Consider the ollowing example o how the harvest price option multiplemultiple-peril insurance product works. Te projected price or a bushel o corn in Adair County, Iowa, at the 2012 Spring sign-up date was $5.68 butthe approved harvest price or the contract in the Fall o 2012 was $7.50,an increase o 34%. Using the corn utures market and adjusting or basis, a armer located in that county with an expected yield o 200 bushels wouldhave expected a per-acre revenue o $1,136 when the crop was planted inthe spring. However, i the armer purchased an 80% percent coverage con-tract and experienced a total loss as a result o the drought, then the armer would have received a per-acre indemnity check or $1,200, equal to the160 bushels or which losses were paid multiplied by the payment rate o $7.50 per bushel. Te armer also saved some operating costs because thearmer neither had to harvest nor market a crop.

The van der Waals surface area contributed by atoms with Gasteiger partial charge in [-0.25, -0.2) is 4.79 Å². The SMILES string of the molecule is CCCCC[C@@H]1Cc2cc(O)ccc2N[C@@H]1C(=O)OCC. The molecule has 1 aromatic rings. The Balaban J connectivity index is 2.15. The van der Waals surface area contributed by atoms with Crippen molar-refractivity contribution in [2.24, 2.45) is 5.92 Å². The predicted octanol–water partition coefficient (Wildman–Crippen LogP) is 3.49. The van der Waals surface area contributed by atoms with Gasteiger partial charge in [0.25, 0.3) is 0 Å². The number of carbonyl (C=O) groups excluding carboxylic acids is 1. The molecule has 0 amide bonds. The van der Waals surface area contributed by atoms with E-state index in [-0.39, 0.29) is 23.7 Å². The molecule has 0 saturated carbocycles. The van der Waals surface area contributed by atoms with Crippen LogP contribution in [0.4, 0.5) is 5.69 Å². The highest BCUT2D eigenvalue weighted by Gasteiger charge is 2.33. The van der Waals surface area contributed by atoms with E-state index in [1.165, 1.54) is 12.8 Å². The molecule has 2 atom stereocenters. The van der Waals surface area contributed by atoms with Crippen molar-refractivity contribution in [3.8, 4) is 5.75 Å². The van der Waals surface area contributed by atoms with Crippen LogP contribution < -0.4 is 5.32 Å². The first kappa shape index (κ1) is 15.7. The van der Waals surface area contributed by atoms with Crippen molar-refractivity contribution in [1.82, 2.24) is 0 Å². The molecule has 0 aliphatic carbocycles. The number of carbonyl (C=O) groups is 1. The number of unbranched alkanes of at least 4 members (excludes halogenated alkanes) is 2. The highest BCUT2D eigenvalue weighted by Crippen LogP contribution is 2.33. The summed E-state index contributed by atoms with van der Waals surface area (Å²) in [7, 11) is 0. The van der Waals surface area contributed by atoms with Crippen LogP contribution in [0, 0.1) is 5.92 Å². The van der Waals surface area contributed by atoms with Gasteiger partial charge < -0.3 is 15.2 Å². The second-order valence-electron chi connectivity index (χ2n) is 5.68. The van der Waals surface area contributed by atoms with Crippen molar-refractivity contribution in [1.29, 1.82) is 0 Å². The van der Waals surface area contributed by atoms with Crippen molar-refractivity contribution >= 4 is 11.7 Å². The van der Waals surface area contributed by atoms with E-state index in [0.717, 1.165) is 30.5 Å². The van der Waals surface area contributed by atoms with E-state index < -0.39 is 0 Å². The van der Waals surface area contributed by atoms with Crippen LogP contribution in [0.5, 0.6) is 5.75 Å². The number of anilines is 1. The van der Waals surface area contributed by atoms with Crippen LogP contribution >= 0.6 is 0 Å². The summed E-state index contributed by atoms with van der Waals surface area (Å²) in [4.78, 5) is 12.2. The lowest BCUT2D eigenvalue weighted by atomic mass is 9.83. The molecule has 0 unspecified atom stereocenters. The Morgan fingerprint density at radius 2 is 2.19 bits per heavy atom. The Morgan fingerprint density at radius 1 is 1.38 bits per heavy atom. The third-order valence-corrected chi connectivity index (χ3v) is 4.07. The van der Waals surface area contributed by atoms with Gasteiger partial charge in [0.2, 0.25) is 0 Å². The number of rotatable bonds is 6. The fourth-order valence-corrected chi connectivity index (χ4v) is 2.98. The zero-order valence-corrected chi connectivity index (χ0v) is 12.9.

and the disaster set-aside programthat allows armers to deer the re-payment o interest and principal onFarm Service Agency (FSA) loans incounties declared as disaster-aid-el-igible by either the President or theSecretary o Agriculture. Tey alsoinclude the Non-Insured Crop Disas-ter Assistance Program (NAP) man-aged by FSA that has been availableor many years. Under this program,armers can obtain coverage againstcatastrophic losses or crops that can-not be insured through the ederalcrop insurance program. All three o these programs, along  with the Secretary o Agriculture’s au-thority to allow haying and grazing on lands enrolled in the Conserva-tion Reserve Program, are likely tobe retained in a new arm bill, notleast because they typically involvevery modest annual outlays. Many producers also view the subsidiesthey receive through the Direct Pay-ments program as a critical part o theederal arm nancial saety net, andclearly crop insurance subsidies are widely used as both a way o increas-ing arm incomes and managing armlevel income risk.nutrition programs included in thearm bill proposals. Further, a consid-erable proportion o Republicans inthe House serve districts that includeurban as well as suburban constitu-ents. Tey, too, may be reluctant tovote or substantial reductions in theSupplemental Nutrition AssistanceProgram (SNAP) and the ederalschool meals programs.Finally, a broad coalition o inter-est groups has been ormed to lobby or substantial reductions in armsubsidies. Tese range rom organi-zations such as the Environmental Working Group and Bread or the World, which are concerned aboutprotecting unding or conservationand nutrition programs, to the Heri-tage Foundation and Americans orax Reorm, which simply want tosee lower levels o government spend-ing. Tus, in the 2013 Farm Bill de-bate, largely because o the broaderocus on decit reduction, the tradi-tional players—arm-based organiza-tions, agribusiness lobbies, poverty groups, and environmental lobbies—have been augmented by some new players with very dierent objectivesand vocierous Congressional constit-uencies that include some tea-party representatives.